The UNIX® system is a portable computer operating system originally developed by a group of AT&T Bell Labs employees including Ken Thompson, Dennis Ritchie and Douglas Mc Ilroy.
In 1983, Richard Stallman announced Project GNU, an ambitious effort to create a freely redistributable UNIX-like system. The software developed in this project -- such as GNU Emacs and gcc -- has gone on to play central roles in other free UNIX systems as well.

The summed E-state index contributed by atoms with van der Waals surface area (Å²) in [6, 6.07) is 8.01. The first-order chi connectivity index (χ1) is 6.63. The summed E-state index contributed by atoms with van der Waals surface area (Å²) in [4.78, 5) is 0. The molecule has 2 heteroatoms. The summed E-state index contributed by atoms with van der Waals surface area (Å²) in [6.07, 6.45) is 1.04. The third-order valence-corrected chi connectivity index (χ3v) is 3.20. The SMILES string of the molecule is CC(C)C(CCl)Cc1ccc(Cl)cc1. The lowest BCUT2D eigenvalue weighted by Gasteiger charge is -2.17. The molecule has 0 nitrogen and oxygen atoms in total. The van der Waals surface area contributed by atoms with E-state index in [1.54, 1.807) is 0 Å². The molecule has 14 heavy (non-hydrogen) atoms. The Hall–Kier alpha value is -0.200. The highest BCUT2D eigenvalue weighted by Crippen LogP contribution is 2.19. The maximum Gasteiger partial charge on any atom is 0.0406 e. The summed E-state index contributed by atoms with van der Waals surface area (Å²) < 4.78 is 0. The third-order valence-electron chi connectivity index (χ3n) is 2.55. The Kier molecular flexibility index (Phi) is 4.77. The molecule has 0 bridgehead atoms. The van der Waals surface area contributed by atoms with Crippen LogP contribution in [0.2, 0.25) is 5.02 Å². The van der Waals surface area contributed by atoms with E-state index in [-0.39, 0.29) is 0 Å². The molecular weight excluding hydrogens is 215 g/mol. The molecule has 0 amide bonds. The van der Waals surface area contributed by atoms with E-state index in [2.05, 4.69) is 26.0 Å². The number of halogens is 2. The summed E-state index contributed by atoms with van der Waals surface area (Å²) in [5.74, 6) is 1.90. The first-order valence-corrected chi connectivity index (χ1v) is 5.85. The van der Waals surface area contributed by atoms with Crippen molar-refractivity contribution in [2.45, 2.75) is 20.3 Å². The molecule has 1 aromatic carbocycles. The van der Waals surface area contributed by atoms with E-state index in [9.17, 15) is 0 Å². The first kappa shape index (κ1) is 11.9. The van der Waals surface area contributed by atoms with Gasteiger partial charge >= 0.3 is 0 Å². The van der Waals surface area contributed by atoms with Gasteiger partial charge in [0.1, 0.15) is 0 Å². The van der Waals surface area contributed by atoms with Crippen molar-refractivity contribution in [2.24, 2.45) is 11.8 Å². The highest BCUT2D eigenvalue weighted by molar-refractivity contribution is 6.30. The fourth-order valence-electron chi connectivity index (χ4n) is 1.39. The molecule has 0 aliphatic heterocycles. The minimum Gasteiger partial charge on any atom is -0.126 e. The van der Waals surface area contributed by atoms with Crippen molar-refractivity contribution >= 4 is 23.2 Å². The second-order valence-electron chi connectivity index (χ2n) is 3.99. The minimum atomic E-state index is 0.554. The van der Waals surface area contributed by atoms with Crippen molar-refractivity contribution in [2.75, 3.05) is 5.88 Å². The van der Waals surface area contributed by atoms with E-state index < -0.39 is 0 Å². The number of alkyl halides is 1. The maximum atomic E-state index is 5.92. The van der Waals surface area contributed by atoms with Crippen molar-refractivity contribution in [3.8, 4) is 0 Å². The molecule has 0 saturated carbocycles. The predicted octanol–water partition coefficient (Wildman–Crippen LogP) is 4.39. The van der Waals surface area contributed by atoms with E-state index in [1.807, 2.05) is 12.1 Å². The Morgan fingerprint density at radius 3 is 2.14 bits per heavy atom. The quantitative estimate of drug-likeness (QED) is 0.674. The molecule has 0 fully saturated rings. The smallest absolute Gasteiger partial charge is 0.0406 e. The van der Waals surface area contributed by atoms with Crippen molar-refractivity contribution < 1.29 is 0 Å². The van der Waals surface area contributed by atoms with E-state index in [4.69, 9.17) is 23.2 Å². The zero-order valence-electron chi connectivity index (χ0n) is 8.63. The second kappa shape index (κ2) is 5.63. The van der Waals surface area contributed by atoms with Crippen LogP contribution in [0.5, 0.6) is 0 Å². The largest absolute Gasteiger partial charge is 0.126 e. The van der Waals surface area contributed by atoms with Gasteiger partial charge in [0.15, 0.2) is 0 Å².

When in 1991 Linus Torvalds began to put forth the Linux kernel and gather contributors, the GNU tools were an obvious match. When combined with the Linux kernel, the GNU software formed the foundation for a POSIX-conformant operating system known as GNU/Linux -- or just Linux. Distributions of the kernel, GNU, and additional software -- such as Red Hat Linux and Debian GNU/Linux -- have become popular both with hobbyists and in business